Employers have become increasingly reliant on artificial intelligence (“AI”) in connection with managing many facets of the employment lifecycle including hiring, performance management, and termination decisions. Companies are using automated technology to screen résumés, analyse video interviews, suggest (or outright select) which candidates to hire, track employee productivity, issue written discipline, or recommend termination of employment. The rush to adopt this automated technology is the quest for enhanced efficiency in employment decision-making, reducing time spent on such tasks that consume significant amounts of time of management and Human Resources personnel.
The increased use of AI, however, comes with attendant risks including the significant risk that automated algorithms, like humans, are not immune from bias. Indeed, algorithms are capable of adopting the inherent biases underlying past employment practices or social conventions embedded in their code, through the data sets they rely upon. In this regard, reliance on computerised decision-making can unknowingly cause employers to make decisions that implicate laws governing the employment relationship; laws which could not have reasonably contemplated the widespread use of AI in the employment context at the time they were written. This chapter will examine some of the potential legal implications that may arise from the use of AI in the workplace as well as the legislative and regulatory response to the increased presence of AI in the workplace.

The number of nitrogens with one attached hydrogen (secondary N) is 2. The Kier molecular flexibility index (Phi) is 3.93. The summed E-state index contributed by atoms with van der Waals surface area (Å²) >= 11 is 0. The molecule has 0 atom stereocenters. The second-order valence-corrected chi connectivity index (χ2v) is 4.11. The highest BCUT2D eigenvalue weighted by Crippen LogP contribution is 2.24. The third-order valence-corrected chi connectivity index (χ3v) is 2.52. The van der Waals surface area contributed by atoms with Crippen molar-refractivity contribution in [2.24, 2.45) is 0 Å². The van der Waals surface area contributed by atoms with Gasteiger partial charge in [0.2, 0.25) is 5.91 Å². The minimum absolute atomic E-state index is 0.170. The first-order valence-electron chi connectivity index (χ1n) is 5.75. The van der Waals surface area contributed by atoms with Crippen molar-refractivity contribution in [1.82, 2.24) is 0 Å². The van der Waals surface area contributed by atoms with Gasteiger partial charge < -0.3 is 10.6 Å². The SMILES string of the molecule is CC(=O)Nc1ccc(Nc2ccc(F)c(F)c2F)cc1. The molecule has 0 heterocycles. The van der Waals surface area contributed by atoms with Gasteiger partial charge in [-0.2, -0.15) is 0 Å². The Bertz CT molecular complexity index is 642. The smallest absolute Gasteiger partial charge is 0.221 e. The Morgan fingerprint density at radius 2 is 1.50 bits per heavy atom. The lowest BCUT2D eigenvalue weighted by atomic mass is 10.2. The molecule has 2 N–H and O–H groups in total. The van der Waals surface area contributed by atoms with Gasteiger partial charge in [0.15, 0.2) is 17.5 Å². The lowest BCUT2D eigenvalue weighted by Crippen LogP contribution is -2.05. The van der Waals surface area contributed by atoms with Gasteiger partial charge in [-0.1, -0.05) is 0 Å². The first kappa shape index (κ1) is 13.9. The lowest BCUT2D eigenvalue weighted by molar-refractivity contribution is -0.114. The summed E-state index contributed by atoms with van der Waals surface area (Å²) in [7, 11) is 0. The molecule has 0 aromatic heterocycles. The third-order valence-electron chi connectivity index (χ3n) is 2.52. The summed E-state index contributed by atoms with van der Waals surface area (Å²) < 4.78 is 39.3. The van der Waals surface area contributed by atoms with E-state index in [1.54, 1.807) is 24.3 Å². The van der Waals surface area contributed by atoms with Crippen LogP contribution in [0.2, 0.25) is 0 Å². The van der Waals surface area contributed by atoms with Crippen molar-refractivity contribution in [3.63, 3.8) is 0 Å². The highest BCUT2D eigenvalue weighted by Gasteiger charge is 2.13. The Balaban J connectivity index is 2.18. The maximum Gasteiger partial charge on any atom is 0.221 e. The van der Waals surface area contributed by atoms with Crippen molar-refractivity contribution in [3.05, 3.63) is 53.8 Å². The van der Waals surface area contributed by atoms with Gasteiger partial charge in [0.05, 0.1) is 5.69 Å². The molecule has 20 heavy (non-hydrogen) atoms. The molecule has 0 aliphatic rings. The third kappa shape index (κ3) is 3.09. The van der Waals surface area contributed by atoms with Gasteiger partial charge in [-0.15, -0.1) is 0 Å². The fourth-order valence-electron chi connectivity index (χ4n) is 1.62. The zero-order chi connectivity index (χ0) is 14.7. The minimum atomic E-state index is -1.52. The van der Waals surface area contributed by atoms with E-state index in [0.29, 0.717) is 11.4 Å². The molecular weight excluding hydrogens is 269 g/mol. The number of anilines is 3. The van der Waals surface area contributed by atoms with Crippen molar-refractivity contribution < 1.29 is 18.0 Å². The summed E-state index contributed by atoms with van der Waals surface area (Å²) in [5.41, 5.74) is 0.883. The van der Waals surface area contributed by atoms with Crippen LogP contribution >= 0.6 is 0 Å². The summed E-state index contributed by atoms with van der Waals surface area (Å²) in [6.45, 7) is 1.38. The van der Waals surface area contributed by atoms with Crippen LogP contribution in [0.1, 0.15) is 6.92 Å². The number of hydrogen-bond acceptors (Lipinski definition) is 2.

Originally published in Global Legal Insights - AI, Machine Learning & Big Data 2021